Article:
Colombia’s defense minister recently said that the criminal groups descended from right-wing paramilitary organizations should expect no formal demobilization process, reigniting a long-simmering debate in the country.
Defense Minister Luis Villegas made the comments about Colombia’s criminal bands — which the government refers to as BACRIM — during an April 13 military ceremony, reported Vanguardia.
“[The BACRIM] are organized crime and that’s how they’ll be treated,” he said. “They’ll be no political deals for big or small groups. There will only be encounters with the armed forces and paying their dues before justice.”
The minister also implied that the government would not create a special legal framework to encourage BACRIM members to disarm, as the government did in 2005 for right-wing paramilitary groups with the Justice and Peace Law. “If [the BACRIM] want to submit themselves to justice, the laws and offices are there to receive them,” he said.
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The demobilization of Colombia’s paramilitary groups in the mid-2000s has come under strong criticism for its shortcomings, so it is no surprise that officials like Villegas are wary of treating the BACRIM similarly to the paramilitaries under Colombian law. Indeed, the BACRIM formed out of remnant paramilitary factions that did not fully disarm.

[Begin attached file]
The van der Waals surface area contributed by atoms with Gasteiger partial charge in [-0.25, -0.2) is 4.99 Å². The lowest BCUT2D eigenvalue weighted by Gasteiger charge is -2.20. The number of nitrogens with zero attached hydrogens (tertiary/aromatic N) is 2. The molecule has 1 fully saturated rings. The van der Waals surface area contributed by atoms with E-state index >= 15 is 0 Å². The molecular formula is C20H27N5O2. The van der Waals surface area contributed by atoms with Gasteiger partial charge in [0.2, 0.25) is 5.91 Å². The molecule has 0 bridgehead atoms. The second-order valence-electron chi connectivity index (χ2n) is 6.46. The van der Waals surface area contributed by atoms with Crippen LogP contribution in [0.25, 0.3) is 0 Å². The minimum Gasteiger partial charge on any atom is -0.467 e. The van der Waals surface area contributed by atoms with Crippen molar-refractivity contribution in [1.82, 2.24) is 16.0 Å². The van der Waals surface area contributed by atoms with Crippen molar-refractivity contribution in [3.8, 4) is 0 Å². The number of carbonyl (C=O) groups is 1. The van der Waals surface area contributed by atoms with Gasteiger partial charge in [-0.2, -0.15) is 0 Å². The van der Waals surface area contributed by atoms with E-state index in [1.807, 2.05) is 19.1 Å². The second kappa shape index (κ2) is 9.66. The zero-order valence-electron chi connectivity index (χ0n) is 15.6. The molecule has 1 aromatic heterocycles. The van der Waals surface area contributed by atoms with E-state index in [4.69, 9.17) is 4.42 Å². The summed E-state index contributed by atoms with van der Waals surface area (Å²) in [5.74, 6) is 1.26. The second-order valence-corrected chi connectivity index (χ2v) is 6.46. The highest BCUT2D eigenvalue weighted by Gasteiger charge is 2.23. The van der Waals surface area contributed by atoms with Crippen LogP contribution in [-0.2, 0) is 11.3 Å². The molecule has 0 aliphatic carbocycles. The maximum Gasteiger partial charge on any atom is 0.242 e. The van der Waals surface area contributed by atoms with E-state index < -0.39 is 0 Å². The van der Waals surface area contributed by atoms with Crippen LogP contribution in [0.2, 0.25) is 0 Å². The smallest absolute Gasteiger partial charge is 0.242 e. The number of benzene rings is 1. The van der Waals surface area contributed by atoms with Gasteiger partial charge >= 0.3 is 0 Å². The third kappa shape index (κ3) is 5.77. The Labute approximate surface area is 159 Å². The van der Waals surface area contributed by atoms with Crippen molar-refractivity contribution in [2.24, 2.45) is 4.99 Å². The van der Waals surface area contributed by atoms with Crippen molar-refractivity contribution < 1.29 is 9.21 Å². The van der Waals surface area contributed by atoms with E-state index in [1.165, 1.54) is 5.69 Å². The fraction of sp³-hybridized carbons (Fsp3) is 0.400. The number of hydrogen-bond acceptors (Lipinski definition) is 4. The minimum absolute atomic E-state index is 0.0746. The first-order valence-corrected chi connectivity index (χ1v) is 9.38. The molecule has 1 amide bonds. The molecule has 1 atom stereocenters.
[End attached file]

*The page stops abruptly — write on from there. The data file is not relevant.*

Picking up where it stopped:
Nevertheless, there has been previous discussion of offering BACRIM members certain benefits to encourage them to cooperate with police and prosecutors. There has already been one prominent example of a BACRIM surrendering en masse to the government, although the process did not go smoothly.
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The most prominent BACRIM that has been pushing for inclusion in a demobilization process is the Urabeños, currently believed to be the most powerful drug trafficking organization in the country. At the moment, the Urabeños are present in 22 of Colombia’s 32 departments, according to the government.
The Urabeños originally emerged from the remnants of demobilized paramilitary factions in 2008. This helps explain why the group is trying to present itself as a political actor in Colombia’s conflict, and hence worthy of inclusion in a demobilization process. But as Villegas made clear, the government is far from convinced.
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